Sunday, 24 December 2017

Christmas Day | How To Be A Gracious Guest

When you live in a different continent and thousands of miles away from your family, you will have to make your own Christmas tradition. Over the years, I've done an equal number of times when I spend the holiday with the family and when I stay in the London to enjoy some quiet time. And it is often when I choose to do the latter that my lovely friends would welcome me into their homes on Christmas Day.

So today, I thought I'd pen down a few reminders on how to be a gracious guest that will guarantee you another invite in the future. None of these is groundbreaking, but there is no harm in reinforcing the importance of being a gracious guest.

Firstly, always confirm your attendance. Try to do it as soon as you receive the invitation. This is not only for the headcount and logistic arrangements but also it sends the message that you truly want to spend the time with the host. If you leave it too late, not only the host will need to make last minute adjustments but also may feel that your last minute decision is due to lack of other options. Never make the host feels like they are the next best alternative.

On the day, show up on time and bring a gift. It doesn't have to be extravagant; it could be as simple as a bottle of wine, a box of chocolates or a bouquet of flowers. A cheese platter and a small dessert that can be shared with all the other guests always go down a treat as well from my experience, as long as you check with the host if it is ok for you to bring those. You want your gift to complement the menu that the host is serving and not outdo the hard work that the host had put in.

Another tip that my late mother taught me is, never turn up hungry. Yes, it is Christmas Day and it will be typical that your host will have prepared food enough to feed the village. However, it is always a good idea to have something small before you leave the house. It will avoid you feeling hangry in the event the party doesn't start on time for whatever reasons. But don't eat until you're too full that you cannot enjoy the food that had been prepared by the host because that would be wasteful (& rude).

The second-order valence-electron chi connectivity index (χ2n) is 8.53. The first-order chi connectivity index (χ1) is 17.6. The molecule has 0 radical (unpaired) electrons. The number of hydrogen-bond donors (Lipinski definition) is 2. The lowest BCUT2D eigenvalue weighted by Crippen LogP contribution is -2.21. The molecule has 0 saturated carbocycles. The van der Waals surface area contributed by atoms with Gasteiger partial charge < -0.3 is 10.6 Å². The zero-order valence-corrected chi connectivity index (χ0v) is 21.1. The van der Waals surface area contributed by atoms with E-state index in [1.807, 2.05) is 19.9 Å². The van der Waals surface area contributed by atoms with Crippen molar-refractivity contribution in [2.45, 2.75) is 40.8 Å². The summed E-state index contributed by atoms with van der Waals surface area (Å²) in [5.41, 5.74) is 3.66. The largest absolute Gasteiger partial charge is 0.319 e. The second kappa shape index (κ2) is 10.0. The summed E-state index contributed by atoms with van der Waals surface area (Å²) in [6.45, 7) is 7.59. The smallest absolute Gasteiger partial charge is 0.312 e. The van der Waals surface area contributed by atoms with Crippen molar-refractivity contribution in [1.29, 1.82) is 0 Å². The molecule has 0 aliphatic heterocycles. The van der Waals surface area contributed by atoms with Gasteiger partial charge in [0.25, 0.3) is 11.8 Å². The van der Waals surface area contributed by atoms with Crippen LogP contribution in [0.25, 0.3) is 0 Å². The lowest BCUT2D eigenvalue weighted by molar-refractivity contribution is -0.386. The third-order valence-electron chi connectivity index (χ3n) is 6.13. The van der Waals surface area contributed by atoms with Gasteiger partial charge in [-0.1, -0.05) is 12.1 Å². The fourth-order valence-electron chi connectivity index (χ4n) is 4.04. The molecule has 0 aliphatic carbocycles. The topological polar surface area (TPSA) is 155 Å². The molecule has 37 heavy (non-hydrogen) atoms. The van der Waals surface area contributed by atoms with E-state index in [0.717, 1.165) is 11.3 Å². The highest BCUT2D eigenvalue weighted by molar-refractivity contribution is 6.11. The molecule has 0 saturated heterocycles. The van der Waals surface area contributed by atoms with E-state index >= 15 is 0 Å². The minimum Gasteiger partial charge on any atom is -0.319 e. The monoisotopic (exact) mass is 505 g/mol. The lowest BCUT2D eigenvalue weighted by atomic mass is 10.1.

Bring your personality and be in your best behaviour. Be cheerful, chatty and mingle with other guests. Get to know other people and their interests, and don't simply turn the conversation to yourself. In addition, don't try to top every joke and story with your version - it's not a competition. Especially in this day and age of social media, do not simply sit in one corner with your phone. If your host suggests to play a board game, join in the fun, even if you're not very good at it. Focus on participating instead of winning, and have a great laugh along the way.

Help out. I don't mean taking the vacuum cleaner and mop out. But if you see an empty glass, offer to top up the drink. In between courses, offer to take the dirty plates and cutlery's to the kitchen but be sure to check with your host first. Some people like things done their way and may find that your assistance is in their way, but more often than not, offering a helping hand is usually accepted with arms wide open. I often offer to put the kettle on for coffee and tea partly because I like my coffee made a certain way (read: coffee snob). By offering to help I can assure that it is made to my taste.

Finally, know when you excuse yourself and don't overstay the welcome. Hosting is hard work and takes a lot of energy. The work often starts way before the actual day of hosting itself. So pay attention to cues and leave at an appropriate time so that the host can have some rest after all the hard work to ensure everyone had a good time.

I hope you find these reminders useful and no matter where you are and whom you're spending your Christmas with, I wish you a very Merry Christmas! x

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